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  • Meeting abstract
  • Open Access

The role of natural coagulation inhibitors in correlation with clinic scores in critical patients with obstetric diseases

  • 1,
  • 1,
  • 1,
  • 2 and
  • 2
Critical Care20026 (Suppl 1) :P125

  • Published:


  • Organ Dysfunction
  • Antithrombin
  • Normal Pregnancy
  • Tissue Factor Pathway Inhibitor
  • HELLP Syndrome


To validate the correlation among the most significant inflammatory cytokines and the coagulation inhibitors system (AT III, Protein C and TFPI), used as markers, and the levels of organ dysfunction in patients with severe pre-eclampsia and HELLP syndrome.

Materials and methods

Patients involved in the study were those admitted (more than 48 hours) in ICU from 1 January 2000 to 30 September 2001). Two groups of patients were studied according with diagnostic and clinic criteria: (NP) normal pregnancy as control group; (SPH) Severe Pre-eclampsia and HELLP syndrome as study group. We have registered inflammatory cytokines plasma levels (IL 6, TNF-a, IL 10) by an ELISA assay; Antithrombin III (ATIII), Protein C (PC) and Tissue Factor Pathway Inhibitor (TFPI) as coagulation inhibitor markers are assessed via functional (activity) and immunological (antigen). We have also monitored the organ dysfunction score with a SOFA modified score (ODS: 0 = no organ dysfunction; 16 = max organ dysfunction).


We have included 18 patients aged from 17 to 41 years in the SPH group and we have compared these patients with 18 normal pregnancies, aged from 17 to 41 years, before and after the cesarean section. Table 1 shows synthetically our data.

Table 1




IL-6 (pg/ml)

60.4 (18)

127.4* (24)

IL-10 (pg/ml)

10.2 (12)

18.6 (72)

TNF-a (pg/ml)

25.9 (8)

46.9 (6)

AT III (%)

92 (14)

56* (18)

PC (%)

98 (16)

53* (9)

TFPI (u/l)


2.34* (0.6)


1 (1)

10 (4)

Data are presented as median concentration (SD). *P < 0.05 compared with levels at admission (Mann-Witney) U test.


These data confirm our hypothesis about the role of well known markers as IL6 and TNF-a in the inflammatory response associated with severe pre-eclampsia and HELLP syndrome [1]. This is also true for some natural coagulation inhibitors and specially for AT III [2]. Protein C and TFPI show, in these data, a new significant role and contribute to confirm a multiple genesis for the coagulation disorders and the organ dysfunction associated to this obstetric disease. In addition to the well known endothelial dysfunction there is a systemic activation of maternal inflammatory cell responses in association with clotting alterations and this is supported by the correlation between the high levels of the pro-inflammatory cytokines and the low levels of coagulation inhibitors. The inhibitory substitutive treatment with AT III, that we have experienced, and with these natural inhibitors (specially Protein C) could modulate the excessive and altered inflammatory response and might restore a normal coagulation and a good organ function reducing the admission and/or the permanence of these patients in ICU.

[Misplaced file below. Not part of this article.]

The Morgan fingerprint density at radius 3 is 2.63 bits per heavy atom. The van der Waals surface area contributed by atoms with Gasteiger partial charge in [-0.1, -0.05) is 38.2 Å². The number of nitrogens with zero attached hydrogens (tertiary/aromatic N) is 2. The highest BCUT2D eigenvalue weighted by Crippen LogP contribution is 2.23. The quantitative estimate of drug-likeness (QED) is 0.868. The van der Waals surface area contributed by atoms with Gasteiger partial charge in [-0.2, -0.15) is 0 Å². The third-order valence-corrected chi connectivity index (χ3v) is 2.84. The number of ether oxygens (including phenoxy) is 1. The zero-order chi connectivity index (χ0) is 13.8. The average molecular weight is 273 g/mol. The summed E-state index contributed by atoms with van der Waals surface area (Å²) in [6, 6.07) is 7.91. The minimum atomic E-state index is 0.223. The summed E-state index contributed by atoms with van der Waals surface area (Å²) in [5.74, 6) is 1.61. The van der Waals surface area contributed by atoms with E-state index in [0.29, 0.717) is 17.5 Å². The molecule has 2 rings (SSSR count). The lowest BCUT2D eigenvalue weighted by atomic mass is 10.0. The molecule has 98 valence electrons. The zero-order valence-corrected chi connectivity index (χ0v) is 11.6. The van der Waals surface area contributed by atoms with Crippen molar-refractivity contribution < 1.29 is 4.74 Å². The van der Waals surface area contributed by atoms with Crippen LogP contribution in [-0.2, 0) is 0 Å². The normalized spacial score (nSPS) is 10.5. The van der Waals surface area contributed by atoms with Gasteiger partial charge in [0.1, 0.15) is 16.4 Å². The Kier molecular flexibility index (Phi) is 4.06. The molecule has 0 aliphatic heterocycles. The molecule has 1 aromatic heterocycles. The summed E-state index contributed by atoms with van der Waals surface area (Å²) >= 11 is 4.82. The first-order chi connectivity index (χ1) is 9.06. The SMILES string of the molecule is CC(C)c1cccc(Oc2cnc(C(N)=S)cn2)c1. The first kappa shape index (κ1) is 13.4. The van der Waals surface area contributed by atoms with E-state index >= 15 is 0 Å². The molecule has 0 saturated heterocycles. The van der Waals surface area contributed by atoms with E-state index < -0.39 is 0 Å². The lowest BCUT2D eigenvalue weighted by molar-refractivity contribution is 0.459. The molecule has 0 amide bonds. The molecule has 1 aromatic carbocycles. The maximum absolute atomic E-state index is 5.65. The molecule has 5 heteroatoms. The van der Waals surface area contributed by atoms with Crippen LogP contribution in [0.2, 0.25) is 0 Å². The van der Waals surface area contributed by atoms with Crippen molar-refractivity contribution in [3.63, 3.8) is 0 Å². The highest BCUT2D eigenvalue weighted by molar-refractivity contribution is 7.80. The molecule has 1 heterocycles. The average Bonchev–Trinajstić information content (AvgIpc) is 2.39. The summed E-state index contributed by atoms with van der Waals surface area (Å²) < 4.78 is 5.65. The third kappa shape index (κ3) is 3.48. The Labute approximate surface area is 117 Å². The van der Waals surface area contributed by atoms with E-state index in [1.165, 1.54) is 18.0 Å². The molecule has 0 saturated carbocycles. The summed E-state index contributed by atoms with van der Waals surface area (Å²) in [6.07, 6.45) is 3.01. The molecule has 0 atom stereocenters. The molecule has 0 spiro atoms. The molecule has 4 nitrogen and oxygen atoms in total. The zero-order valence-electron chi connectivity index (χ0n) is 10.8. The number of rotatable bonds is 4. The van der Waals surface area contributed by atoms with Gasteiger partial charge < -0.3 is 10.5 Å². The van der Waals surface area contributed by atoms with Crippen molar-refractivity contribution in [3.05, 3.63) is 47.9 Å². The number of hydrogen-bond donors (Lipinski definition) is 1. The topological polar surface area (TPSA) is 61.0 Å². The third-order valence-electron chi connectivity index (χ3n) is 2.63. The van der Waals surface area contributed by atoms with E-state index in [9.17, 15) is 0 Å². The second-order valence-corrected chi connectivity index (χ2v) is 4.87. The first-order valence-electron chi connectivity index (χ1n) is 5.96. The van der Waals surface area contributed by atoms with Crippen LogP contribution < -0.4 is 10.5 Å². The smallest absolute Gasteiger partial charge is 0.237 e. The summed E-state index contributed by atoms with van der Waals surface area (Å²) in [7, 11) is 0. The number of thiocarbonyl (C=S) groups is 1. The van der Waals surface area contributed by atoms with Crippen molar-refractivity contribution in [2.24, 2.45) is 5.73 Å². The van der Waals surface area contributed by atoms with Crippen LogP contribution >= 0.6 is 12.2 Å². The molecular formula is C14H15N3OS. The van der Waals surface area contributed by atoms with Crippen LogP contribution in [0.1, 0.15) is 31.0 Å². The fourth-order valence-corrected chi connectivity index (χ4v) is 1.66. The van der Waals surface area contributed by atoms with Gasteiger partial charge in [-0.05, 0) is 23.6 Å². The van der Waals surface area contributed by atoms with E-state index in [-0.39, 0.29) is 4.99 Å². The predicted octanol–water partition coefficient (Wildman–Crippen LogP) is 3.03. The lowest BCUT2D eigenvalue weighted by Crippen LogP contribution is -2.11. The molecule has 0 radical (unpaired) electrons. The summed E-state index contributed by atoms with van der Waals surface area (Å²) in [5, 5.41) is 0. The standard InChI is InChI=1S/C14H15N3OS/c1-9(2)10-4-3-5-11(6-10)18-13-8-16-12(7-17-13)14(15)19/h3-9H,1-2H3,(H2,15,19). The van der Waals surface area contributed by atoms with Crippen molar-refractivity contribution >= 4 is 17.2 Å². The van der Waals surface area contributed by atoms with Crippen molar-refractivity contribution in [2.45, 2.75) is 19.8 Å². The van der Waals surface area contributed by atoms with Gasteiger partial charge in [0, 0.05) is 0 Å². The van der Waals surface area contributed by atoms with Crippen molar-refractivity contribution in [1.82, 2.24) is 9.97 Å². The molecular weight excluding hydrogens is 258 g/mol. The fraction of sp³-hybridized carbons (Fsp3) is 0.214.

Authors’ Affiliations

Department of Anesthesiology, Intensive Care and Emergency, University of Palermo, Italy
Thrombosis and Hemostasis Department, University of Palermo, Italy


  1. Redman CWG, Sacks GP, Sargent IL: Preeclampsia: an excessive maternal inflammatory response to pregnancy. Am J Obstet Gynecol 1999, 180: 499-506.View ArticlePubMedGoogle Scholar
  2. Giarratano A, Capogna G, Celleno D, Mangione S: A new appproach in the treatment of severe preeclampsia and HELLP sindrome using high doses of antithrombin III. Int Care Med 2000,26(suppl 3):s321(417).Google Scholar


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